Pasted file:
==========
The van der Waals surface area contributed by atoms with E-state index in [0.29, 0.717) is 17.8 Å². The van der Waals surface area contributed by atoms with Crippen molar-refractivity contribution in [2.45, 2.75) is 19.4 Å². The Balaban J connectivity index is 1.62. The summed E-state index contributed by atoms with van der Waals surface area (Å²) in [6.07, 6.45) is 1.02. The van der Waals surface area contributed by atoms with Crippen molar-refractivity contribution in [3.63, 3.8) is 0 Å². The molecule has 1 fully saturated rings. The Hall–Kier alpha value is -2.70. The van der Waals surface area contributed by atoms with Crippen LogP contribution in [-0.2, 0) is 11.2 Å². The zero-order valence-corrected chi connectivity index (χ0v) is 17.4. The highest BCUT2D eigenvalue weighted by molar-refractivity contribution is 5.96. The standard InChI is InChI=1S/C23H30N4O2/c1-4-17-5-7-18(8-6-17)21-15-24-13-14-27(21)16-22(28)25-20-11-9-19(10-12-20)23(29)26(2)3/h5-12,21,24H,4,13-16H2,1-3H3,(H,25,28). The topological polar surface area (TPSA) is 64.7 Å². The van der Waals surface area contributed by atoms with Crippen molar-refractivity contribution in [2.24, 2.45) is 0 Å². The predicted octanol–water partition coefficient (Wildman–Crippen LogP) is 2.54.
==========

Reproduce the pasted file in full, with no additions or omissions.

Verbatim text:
The van der Waals surface area contributed by atoms with E-state index in [0.29, 0.717) is 17.8 Å². The van der Waals surface area contributed by atoms with Crippen molar-refractivity contribution in [2.45, 2.75) is 19.4 Å². The Balaban J connectivity index is 1.62. The summed E-state index contributed by atoms with van der Waals surface area (Å²) in [6.07, 6.45) is 1.02. The van der Waals surface area contributed by atoms with Crippen molar-refractivity contribution in [3.63, 3.8) is 0 Å². The molecule has 1 fully saturated rings. The Hall–Kier alpha value is -2.70. The van der Waals surface area contributed by atoms with Crippen LogP contribution in [-0.2, 0) is 11.2 Å². The zero-order valence-corrected chi connectivity index (χ0v) is 17.4. The highest BCUT2D eigenvalue weighted by molar-refractivity contribution is 5.96. The standard InChI is InChI=1S/C23H30N4O2/c1-4-17-5-7-18(8-6-17)21-15-24-13-14-27(21)16-22(28)25-20-11-9-19(10-12-20)23(29)26(2)3/h5-12,21,24H,4,13-16H2,1-3H3,(H,25,28). The topological polar surface area (TPSA) is 64.7 Å². The van der Waals surface area contributed by atoms with Crippen molar-refractivity contribution in [2.24, 2.45) is 0 Å². The predicted octanol–water partition coefficient (Wildman–Crippen LogP) is 2.54.